Thousands of people took to streets of major cities across France on Saturday afternoon to “March for the Future” and reiterate the importance of social justice and the fight against climate change. Many believe the environment has not weighed heavily enough in the debate leading up to the first round of presidential polls on Sunday.
From Paris, Lyon, Bordeaux, Rennes, to Montpellier… dozens of environmental, anti-racist, feminist groups and charities came together to share their common message with the rallying cry “justice, climate, equality and peace”.
83 events were organised across France, with some 300 associations involved, including Alternatiba, Greenpeace, Les Amis de la Terre (Friends of the Earth), #NousToutes and the Abbé Pierre Foundation.
“It’s an exceptional gathering,” Lorette Philippot, spokesperson for Les Amis de la Terre told AFP.
“It’s to show that at the end of this presidential mandate, and at the beginning of a new one, all of these problems have the same cause. And even if we can’t talk about the candidates directly today, it’s an opportunity to discuss the themes which have been forgotten during the campaign”.
French law stipulates that candidates are not allowed to do any campaigning the day before the election, and there is a “media blackout” in effect.
Despite this, green candidate Yannick Jadot was spotted among marchers, while far-left candidate Jean-Luc Mélenchon also called in for a brief encounter, his staff said.
In Paris, Yellow Vest supporters could be seen walking side by side climate defenders for a turnout of over 5,000 people according to police, closer to 35,000 according to organisers.
Banners reading “Red alert for a greener future” or “let’s isolate housing, not people” could be seen in the crowd.
For 26 year-old Astrid, there’s no time to lose faced with global warming.
“This is a cry from the heart, so that they realise that we are serious about this and we don’t care about the rest. This is an emergency, it’s for our survival. Animals might be able to survive but we won’t be able to adapt,” she told France Info.
After a massive rally on 12 March, the slogan “Look Up” has emerged, drawing inspiration from the film “Don’t Look Up” directed by Adam McKay, starring Leonardo DiCaprio, Jennifer Lawrence, and Meryl Streep among other celebrities.
The Netflix production highlights in a cruel light modern days politics and the disastrous consequences awaiting humanity in the face of unbridled climate change.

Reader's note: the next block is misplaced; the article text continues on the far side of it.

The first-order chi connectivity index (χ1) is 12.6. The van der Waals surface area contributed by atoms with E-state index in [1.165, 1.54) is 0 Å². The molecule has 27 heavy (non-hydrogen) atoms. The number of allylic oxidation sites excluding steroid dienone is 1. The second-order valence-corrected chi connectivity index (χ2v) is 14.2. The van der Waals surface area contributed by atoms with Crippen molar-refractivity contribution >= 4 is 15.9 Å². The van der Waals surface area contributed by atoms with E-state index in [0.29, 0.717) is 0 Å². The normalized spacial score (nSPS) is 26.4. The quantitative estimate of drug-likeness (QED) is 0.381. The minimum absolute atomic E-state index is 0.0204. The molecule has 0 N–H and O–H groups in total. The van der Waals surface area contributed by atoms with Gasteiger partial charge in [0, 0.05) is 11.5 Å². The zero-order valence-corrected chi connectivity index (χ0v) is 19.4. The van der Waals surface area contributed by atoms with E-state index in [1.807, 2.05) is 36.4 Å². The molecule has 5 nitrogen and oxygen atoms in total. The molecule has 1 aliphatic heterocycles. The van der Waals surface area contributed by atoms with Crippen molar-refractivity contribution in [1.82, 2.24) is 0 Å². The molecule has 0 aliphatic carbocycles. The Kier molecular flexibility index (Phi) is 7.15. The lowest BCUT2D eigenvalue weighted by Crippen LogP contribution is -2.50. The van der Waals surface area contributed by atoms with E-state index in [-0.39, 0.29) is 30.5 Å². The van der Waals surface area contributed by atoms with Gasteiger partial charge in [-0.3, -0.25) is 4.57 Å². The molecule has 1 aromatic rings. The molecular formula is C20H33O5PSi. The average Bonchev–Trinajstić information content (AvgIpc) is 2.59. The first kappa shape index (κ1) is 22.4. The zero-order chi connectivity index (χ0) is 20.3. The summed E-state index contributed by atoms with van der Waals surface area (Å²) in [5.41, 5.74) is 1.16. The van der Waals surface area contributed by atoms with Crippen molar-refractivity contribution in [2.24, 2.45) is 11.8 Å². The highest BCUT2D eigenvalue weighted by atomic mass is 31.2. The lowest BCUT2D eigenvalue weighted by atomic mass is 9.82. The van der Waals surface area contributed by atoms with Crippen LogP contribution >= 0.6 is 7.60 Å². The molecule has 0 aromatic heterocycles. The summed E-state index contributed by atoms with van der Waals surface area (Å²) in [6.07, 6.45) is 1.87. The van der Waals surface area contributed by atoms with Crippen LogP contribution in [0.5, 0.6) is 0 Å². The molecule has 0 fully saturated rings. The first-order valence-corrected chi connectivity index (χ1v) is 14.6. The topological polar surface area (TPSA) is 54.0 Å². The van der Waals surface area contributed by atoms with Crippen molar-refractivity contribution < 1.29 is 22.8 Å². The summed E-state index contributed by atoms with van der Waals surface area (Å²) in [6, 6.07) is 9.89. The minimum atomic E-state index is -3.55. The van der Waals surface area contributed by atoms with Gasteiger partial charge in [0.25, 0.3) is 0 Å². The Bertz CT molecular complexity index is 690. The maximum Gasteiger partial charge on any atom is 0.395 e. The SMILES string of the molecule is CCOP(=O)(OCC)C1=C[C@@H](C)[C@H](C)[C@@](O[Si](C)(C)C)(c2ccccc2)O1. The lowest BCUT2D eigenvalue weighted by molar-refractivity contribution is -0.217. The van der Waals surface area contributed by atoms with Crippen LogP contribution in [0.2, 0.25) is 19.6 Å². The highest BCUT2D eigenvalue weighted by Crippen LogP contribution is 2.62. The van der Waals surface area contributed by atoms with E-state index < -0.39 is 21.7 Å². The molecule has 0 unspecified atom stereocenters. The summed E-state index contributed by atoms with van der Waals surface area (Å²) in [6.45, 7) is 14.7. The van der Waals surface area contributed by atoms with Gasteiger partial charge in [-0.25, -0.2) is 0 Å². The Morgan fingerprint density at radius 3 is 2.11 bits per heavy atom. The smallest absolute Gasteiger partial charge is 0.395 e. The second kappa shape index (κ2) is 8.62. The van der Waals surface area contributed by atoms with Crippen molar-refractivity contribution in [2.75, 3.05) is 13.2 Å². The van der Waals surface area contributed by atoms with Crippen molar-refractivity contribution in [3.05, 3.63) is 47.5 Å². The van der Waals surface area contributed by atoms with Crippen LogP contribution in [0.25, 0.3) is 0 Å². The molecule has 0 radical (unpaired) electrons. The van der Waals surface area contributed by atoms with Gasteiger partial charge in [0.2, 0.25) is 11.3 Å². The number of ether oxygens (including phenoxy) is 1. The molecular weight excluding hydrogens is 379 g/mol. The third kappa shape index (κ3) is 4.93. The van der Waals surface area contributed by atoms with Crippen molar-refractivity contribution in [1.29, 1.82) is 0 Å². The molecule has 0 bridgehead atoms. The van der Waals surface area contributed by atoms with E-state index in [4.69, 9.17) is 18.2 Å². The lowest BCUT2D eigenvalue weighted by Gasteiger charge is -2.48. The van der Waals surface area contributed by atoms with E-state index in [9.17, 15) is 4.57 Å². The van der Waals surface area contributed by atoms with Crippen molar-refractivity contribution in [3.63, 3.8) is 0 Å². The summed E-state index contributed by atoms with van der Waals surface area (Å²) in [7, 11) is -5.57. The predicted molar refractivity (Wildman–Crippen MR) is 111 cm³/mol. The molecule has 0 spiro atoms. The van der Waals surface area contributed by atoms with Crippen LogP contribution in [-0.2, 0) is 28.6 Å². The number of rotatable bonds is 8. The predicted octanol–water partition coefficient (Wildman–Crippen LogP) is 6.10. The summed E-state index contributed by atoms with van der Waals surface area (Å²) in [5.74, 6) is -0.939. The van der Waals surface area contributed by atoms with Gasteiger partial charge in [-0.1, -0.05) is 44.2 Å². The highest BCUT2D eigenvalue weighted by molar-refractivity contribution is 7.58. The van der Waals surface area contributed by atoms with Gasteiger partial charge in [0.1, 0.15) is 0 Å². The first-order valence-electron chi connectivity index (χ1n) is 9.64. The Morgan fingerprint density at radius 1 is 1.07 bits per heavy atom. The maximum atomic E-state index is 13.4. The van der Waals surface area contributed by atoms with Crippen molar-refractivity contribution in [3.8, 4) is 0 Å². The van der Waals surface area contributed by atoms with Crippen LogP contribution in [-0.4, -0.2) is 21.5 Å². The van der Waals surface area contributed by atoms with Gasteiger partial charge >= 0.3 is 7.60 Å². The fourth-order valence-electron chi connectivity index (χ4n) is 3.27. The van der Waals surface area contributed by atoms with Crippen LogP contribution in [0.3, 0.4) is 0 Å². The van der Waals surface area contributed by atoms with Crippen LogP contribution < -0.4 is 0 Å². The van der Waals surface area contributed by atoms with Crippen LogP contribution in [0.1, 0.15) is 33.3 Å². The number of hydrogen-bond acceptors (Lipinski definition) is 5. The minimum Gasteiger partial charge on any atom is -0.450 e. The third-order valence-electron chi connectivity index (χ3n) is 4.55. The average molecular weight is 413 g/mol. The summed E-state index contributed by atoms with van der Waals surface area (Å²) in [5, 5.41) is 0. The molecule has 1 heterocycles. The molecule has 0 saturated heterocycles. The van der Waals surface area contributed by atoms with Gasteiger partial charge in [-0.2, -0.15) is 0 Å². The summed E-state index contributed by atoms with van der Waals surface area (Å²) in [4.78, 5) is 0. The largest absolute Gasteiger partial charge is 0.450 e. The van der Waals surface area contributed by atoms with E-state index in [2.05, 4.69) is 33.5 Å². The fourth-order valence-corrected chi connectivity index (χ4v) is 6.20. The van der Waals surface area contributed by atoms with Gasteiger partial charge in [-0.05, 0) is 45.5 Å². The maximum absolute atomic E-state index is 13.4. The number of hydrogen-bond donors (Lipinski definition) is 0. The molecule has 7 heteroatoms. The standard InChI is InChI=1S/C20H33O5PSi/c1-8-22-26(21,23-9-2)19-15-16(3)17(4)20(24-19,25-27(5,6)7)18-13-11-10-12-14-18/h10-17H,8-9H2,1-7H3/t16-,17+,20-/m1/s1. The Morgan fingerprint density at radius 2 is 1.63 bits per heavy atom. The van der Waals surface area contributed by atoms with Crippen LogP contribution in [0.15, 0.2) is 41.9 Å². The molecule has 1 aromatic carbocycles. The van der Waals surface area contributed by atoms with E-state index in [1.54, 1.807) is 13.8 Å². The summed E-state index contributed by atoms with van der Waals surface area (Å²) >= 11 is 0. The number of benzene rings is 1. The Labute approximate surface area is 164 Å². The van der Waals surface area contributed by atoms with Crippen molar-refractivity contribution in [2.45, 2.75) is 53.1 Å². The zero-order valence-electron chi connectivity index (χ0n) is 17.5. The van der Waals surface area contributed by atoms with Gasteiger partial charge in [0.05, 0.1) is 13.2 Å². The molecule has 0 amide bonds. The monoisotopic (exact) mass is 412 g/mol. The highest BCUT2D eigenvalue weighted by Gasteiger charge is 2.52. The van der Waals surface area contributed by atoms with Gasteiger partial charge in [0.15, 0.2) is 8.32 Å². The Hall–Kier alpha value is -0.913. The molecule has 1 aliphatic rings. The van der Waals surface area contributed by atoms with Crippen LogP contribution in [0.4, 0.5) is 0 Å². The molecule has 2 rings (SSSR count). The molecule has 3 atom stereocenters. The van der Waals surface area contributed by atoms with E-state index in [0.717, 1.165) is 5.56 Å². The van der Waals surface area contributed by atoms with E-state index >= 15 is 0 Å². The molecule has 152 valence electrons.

For the organisations involved, the film succeeded in “getting major issues back into the public debate”.
End of the world as we know it
In Lyon where around 2,000 people turned out, the words “don’t throw fuel on the fire”, and “they’re destroying the living, let’s destroy the powerful”, could be seen nearby the large planet symbol of Greenpeace.
“End of the world, end of the month; same struggle” reads another banner from the Europe-wide Alternatiba group, one of the main organisers behind the events.
In sunny Bordeaux, some protesters expressed their concern over the latest scientific report released by the UN’s Intergovernmental Panel on Climate Change (IPCC) on 4 April.
“Regardless of what happens at the polls, it’s too late. The IPCC experts have given us three years to reverse the trend concerning carbone missions,” a spokesperson for “Il est encore temps” (There’s Still Time) and a member of environmental activist network Extinction Rebellion.
This thought is prominent in the minds of many protesters, as they face the report’s grim outlook for the planet calling for a radical change of economic structure.
“It’s very scary,” 26 year-old Julie told French media during the rally in Paris. “There have been reports for years and they haven’t been taken into account. Today the conclusion is unavoidable; it’s now or never”.
Open you eyes, look up
“Climate emergency is now undeniable; but instead of facing up to the truth and take responsibilities, political leaders and multinationals deliberately look away, or even spoil the very hope of a fair and bearable future”, organisers wrote on Facebook.
Citizens are therefore being encouraged to “open their eyes, considering the next five years as decisive to redress the balance”.
“The fact that we’re seeing many young people here gives me hope,” Chloé told France Info. “We don’t have the choice, if we do nothing we’ll hit the wall”.
“We need to change our lifestyle, and that needs to be accompanied by our politicians, it can’t only be individual actions,” adds Serge, a researcher in biology.
“When we see that taking the plane is cheaper than the train, then a political decision must be taken”.
One thing that most people in attendance agree on is that the coming years will be crucial for the environment, regardless of who gets voted into power in the election.
“We’re trying to get people to march with us, but it’s really hard,” says Nicolas, an activist for a citizen’s group.
“Lots of people have Covid, and others are recuperating after having caught Covid. There are also many supporters of political parties who are having a rest after the campaign period”.
“Today, it’s a warm-up for the post election period,” he says.